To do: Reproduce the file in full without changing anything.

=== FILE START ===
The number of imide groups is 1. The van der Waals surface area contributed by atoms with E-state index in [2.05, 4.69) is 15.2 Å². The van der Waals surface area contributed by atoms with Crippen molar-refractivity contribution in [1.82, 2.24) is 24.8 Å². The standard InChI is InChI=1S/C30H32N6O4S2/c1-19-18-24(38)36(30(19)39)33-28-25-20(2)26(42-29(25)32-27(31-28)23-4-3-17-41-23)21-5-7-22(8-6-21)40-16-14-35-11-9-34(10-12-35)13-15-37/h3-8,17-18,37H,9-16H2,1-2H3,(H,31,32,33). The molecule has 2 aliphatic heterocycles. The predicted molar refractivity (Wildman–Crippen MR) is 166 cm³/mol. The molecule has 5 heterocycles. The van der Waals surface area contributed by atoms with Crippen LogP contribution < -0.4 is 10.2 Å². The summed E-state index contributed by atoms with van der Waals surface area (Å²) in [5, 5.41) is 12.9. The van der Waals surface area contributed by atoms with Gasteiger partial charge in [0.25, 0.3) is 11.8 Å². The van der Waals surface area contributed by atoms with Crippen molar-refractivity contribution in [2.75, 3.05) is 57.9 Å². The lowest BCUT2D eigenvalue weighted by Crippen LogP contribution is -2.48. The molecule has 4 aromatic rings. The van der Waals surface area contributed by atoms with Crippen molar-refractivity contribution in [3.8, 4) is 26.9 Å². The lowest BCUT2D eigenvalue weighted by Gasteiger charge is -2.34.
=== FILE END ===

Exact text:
The number of imide groups is 1. The van der Waals surface area contributed by atoms with E-state index in [2.05, 4.69) is 15.2 Å². The van der Waals surface area contributed by atoms with Crippen molar-refractivity contribution in [1.82, 2.24) is 24.8 Å². The standard InChI is InChI=1S/C30H32N6O4S2/c1-19-18-24(38)36(30(19)39)33-28-25-20(2)26(42-29(25)32-27(31-28)23-4-3-17-41-23)21-5-7-22(8-6-21)40-16-14-35-11-9-34(10-12-35)13-15-37/h3-8,17-18,37H,9-16H2,1-2H3,(H,31,32,33). The molecule has 2 aliphatic heterocycles. The predicted molar refractivity (Wildman–Crippen MR) is 166 cm³/mol. The molecule has 5 heterocycles. The van der Waals surface area contributed by atoms with Crippen LogP contribution < -0.4 is 10.2 Å². The summed E-state index contributed by atoms with van der Waals surface area (Å²) in [5, 5.41) is 12.9. The van der Waals surface area contributed by atoms with Gasteiger partial charge in [0.25, 0.3) is 11.8 Å². The van der Waals surface area contributed by atoms with Crippen molar-refractivity contribution in [2.75, 3.05) is 57.9 Å². The lowest BCUT2D eigenvalue weighted by Crippen LogP contribution is -2.48. The molecule has 4 aromatic rings. The van der Waals surface area contributed by atoms with Crippen molar-refractivity contribution in [3.8, 4) is 26.9 Å². The lowest BCUT2D eigenvalue weighted by Gasteiger charge is -2.34.